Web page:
Likewise, if consumer prices also fluctuate widely from day to day or week to week, each trip to the market is an exciting adventure. Are prices 50 percent higher or 75 percent lower today than last week? How much money does a consumer need to buy groceries THIS WEEK?

Price stability is probably even more valued by businesses and governments. A significant amount of business and government activity involves long-term commitments--such as investing in multi-year capital construction projects, anticipating tax or revenue collections, and planning expenditure budgets. Widely fluctuating prices can make long-term planning virtually impossible and play havoc with operating a business or with running a government.

Haphazard Redistribution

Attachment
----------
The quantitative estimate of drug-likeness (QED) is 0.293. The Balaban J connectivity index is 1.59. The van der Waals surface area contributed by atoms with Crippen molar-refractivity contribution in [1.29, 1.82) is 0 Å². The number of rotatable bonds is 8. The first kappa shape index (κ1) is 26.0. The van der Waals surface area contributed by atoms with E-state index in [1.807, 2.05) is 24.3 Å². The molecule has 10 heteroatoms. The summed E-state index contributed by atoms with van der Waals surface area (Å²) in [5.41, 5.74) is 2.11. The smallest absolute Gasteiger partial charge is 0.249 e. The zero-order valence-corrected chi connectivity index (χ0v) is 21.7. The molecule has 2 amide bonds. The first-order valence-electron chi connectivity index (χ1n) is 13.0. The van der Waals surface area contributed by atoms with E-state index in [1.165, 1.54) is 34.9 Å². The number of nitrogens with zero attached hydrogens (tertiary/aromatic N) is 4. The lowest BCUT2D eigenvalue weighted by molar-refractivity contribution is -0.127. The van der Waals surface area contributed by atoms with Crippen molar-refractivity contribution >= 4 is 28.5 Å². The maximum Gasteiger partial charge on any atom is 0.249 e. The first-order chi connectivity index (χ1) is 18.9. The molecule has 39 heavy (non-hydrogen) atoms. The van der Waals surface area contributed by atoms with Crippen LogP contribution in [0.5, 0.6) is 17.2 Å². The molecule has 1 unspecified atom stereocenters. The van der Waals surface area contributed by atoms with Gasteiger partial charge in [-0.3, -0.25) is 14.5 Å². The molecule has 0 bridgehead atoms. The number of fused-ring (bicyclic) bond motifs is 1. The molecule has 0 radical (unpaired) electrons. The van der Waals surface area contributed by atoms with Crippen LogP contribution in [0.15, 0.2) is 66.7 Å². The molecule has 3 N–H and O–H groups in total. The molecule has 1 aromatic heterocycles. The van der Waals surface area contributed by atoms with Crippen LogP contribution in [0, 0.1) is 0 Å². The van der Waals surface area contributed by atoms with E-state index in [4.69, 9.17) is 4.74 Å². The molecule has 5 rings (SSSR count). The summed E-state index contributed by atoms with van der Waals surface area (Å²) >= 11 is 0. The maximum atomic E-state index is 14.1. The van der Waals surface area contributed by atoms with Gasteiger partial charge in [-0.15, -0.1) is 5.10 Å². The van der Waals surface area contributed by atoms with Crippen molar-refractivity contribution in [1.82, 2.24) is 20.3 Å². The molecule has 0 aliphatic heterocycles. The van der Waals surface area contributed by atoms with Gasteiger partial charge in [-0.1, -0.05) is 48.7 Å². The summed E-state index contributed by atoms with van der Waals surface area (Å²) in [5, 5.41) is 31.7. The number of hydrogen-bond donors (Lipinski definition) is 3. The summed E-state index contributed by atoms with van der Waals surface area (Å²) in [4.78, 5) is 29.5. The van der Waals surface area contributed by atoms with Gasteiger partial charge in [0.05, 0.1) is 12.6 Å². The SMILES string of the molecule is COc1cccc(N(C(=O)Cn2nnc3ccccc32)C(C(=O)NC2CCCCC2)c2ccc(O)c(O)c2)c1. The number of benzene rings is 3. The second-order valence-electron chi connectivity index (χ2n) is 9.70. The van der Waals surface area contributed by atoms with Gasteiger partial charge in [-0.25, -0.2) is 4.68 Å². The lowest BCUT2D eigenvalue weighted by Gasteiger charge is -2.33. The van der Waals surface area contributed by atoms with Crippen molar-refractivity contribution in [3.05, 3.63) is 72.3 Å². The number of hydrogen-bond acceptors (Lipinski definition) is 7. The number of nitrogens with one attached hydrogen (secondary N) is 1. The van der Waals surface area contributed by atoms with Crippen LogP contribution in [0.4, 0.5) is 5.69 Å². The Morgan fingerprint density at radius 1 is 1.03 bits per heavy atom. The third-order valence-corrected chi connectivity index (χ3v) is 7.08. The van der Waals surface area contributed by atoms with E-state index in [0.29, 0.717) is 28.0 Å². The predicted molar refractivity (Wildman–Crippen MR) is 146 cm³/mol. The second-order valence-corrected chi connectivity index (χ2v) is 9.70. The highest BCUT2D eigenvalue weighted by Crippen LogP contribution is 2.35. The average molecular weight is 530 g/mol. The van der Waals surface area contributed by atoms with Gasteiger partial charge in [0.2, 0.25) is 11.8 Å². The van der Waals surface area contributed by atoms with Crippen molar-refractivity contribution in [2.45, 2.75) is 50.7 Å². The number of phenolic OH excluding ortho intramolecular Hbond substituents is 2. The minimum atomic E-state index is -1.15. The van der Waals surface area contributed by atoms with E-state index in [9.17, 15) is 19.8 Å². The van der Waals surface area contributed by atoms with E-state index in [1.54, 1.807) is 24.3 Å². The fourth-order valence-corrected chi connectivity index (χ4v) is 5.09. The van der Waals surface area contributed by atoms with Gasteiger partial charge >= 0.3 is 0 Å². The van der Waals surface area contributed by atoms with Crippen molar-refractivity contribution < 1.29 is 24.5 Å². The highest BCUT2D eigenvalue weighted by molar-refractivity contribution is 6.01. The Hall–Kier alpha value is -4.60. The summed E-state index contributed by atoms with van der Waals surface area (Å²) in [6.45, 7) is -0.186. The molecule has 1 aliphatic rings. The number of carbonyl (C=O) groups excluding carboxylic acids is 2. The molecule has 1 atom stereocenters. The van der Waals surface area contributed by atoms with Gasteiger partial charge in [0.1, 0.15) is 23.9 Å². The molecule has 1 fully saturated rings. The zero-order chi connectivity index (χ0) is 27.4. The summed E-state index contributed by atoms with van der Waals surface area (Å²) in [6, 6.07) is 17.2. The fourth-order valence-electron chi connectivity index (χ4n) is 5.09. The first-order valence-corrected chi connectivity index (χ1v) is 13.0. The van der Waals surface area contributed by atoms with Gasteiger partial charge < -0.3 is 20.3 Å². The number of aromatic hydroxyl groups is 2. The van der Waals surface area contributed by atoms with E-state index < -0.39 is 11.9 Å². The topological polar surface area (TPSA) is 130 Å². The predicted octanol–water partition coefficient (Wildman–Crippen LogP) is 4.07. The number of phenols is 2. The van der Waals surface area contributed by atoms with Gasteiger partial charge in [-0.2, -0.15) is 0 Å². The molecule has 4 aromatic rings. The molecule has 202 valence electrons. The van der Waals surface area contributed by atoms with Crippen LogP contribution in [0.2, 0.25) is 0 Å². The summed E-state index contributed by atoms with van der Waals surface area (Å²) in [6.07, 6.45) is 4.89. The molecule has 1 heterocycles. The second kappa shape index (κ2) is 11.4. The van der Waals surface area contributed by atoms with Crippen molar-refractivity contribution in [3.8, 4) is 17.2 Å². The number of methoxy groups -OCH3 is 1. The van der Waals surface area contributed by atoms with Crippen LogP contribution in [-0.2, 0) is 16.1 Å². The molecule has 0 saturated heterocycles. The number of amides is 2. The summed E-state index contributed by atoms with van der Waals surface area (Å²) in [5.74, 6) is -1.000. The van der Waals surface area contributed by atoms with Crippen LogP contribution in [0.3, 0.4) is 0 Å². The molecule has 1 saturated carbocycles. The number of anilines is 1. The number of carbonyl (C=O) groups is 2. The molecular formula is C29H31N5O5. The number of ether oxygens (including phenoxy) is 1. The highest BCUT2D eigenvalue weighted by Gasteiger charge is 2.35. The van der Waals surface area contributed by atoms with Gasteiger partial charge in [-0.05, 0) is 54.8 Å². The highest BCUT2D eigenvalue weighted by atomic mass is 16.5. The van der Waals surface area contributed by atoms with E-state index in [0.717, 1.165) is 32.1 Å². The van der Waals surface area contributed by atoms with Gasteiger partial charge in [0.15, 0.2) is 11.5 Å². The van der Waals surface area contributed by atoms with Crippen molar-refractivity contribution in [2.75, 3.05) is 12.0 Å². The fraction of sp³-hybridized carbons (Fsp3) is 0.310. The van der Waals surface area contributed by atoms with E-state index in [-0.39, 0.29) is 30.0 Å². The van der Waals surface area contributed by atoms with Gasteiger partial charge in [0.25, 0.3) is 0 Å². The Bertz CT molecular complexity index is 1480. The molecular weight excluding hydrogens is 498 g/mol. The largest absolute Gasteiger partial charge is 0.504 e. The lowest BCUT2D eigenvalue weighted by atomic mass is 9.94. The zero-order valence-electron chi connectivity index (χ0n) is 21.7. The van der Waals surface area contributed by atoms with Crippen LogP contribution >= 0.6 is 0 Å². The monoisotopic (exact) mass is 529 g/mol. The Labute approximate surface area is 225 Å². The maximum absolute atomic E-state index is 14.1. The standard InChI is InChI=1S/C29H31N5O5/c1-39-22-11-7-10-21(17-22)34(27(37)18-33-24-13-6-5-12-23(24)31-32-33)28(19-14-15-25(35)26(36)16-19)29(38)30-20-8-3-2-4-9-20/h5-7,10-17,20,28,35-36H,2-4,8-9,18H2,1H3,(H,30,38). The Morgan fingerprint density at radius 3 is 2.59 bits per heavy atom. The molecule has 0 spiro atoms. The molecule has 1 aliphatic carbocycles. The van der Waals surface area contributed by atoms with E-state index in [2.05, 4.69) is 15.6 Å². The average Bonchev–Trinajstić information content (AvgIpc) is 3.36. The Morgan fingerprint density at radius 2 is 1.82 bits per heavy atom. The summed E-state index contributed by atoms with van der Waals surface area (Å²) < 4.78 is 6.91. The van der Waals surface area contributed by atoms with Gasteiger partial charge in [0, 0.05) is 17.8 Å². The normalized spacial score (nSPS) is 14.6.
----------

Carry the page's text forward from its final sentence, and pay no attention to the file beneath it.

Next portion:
Unstable prices also cause haphazard redistributions of income and wealth that may be undesirable and are often counter productive to the economy. Suppose, for example, that one year health care prices rise while farm prices fall. The result is that income and wealth, in terms of purchasing power, are redistributed from the farm industry and its resource owners to the health care industry and its resource owners. However, if the following year, health care prices fall and farm prices rise, then income and wealth are redistributed back to the farm industry from the health care industry. The key question is whether or not society wants income and wealth to be redistributed in this manner.